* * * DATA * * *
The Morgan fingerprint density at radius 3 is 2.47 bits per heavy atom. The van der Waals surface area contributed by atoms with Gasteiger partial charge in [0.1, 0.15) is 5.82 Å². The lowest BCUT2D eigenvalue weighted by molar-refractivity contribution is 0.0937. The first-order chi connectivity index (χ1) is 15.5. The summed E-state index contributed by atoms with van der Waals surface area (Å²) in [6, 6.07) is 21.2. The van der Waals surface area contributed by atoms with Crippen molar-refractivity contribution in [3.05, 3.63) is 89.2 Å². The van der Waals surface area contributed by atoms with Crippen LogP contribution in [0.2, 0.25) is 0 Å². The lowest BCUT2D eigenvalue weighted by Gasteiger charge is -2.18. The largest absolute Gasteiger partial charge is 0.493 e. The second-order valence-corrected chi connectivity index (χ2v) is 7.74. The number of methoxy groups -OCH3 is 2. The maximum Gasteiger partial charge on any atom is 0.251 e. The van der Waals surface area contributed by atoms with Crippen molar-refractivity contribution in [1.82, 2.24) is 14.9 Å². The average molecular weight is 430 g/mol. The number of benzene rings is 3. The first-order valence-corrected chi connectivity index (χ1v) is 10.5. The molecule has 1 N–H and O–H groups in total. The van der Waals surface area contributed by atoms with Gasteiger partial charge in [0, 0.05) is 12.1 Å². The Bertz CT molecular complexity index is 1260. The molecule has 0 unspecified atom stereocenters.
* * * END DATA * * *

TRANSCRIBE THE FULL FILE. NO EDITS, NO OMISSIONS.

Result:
The Morgan fingerprint density at radius 3 is 2.47 bits per heavy atom. The van der Waals surface area contributed by atoms with Gasteiger partial charge in [0.1, 0.15) is 5.82 Å². The lowest BCUT2D eigenvalue weighted by molar-refractivity contribution is 0.0937. The first-order chi connectivity index (χ1) is 15.5. The summed E-state index contributed by atoms with van der Waals surface area (Å²) in [6, 6.07) is 21.2. The van der Waals surface area contributed by atoms with Crippen molar-refractivity contribution in [3.05, 3.63) is 89.2 Å². The van der Waals surface area contributed by atoms with Crippen LogP contribution in [0.2, 0.25) is 0 Å². The lowest BCUT2D eigenvalue weighted by Gasteiger charge is -2.18. The largest absolute Gasteiger partial charge is 0.493 e. The second-order valence-corrected chi connectivity index (χ2v) is 7.74. The number of methoxy groups -OCH3 is 2. The maximum Gasteiger partial charge on any atom is 0.251 e. The van der Waals surface area contributed by atoms with Crippen molar-refractivity contribution in [1.82, 2.24) is 14.9 Å². The average molecular weight is 430 g/mol. The number of benzene rings is 3. The first-order valence-corrected chi connectivity index (χ1v) is 10.5. The molecule has 1 N–H and O–H groups in total. The van der Waals surface area contributed by atoms with Gasteiger partial charge in [0, 0.05) is 12.1 Å². The Bertz CT molecular complexity index is 1260. The molecule has 0 unspecified atom stereocenters.